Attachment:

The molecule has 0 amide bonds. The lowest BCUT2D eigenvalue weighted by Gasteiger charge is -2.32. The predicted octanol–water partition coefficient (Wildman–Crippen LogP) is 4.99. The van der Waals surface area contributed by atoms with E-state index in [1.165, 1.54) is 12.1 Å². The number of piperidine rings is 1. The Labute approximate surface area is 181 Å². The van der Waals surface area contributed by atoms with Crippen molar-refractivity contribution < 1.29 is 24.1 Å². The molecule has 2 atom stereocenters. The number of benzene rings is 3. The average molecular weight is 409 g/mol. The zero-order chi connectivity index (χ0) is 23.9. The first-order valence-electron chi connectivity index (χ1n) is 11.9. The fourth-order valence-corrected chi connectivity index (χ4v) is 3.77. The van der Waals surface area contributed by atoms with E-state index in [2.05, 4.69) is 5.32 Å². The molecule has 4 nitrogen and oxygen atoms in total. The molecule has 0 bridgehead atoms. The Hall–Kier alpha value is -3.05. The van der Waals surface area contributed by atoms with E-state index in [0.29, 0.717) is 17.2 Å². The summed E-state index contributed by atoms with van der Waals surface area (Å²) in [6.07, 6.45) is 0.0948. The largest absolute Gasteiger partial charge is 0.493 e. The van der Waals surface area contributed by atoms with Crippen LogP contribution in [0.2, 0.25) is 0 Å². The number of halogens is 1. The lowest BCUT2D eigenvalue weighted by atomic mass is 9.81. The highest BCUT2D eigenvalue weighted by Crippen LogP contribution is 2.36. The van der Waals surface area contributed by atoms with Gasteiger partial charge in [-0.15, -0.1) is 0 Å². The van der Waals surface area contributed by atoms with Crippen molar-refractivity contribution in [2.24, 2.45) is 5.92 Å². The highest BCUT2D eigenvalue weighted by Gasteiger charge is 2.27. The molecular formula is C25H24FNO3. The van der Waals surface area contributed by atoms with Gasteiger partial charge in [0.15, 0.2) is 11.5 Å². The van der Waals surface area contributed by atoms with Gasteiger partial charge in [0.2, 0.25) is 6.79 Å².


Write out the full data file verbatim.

The molecule has 0 amide bonds. The lowest BCUT2D eigenvalue weighted by Gasteiger charge is -2.32. The predicted octanol–water partition coefficient (Wildman–Crippen LogP) is 4.99. The van der Waals surface area contributed by atoms with E-state index in [1.165, 1.54) is 12.1 Å². The number of piperidine rings is 1. The Labute approximate surface area is 181 Å². The van der Waals surface area contributed by atoms with Crippen molar-refractivity contribution < 1.29 is 24.1 Å². The molecule has 2 atom stereocenters. The number of benzene rings is 3. The average molecular weight is 409 g/mol. The zero-order chi connectivity index (χ0) is 23.9. The first-order valence-electron chi connectivity index (χ1n) is 11.9. The fourth-order valence-corrected chi connectivity index (χ4v) is 3.77. The van der Waals surface area contributed by atoms with E-state index in [2.05, 4.69) is 5.32 Å². The molecule has 4 nitrogen and oxygen atoms in total. The molecule has 0 bridgehead atoms. The Hall–Kier alpha value is -3.05. The van der Waals surface area contributed by atoms with E-state index in [0.29, 0.717) is 17.2 Å². The summed E-state index contributed by atoms with van der Waals surface area (Å²) in [6.07, 6.45) is 0.0948. The largest absolute Gasteiger partial charge is 0.493 e. The van der Waals surface area contributed by atoms with Crippen LogP contribution in [0.2, 0.25) is 0 Å². The number of halogens is 1. The lowest BCUT2D eigenvalue weighted by atomic mass is 9.81. The highest BCUT2D eigenvalue weighted by Crippen LogP contribution is 2.36. The van der Waals surface area contributed by atoms with Gasteiger partial charge in [-0.15, -0.1) is 0 Å². The van der Waals surface area contributed by atoms with Crippen molar-refractivity contribution in [2.24, 2.45) is 5.92 Å². The highest BCUT2D eigenvalue weighted by Gasteiger charge is 2.27. The molecular formula is C25H24FNO3. The van der Waals surface area contributed by atoms with Gasteiger partial charge in [0.15, 0.2) is 11.5 Å². The van der Waals surface area contributed by atoms with Gasteiger partial charge in [0.2, 0.25) is 6.79 Å².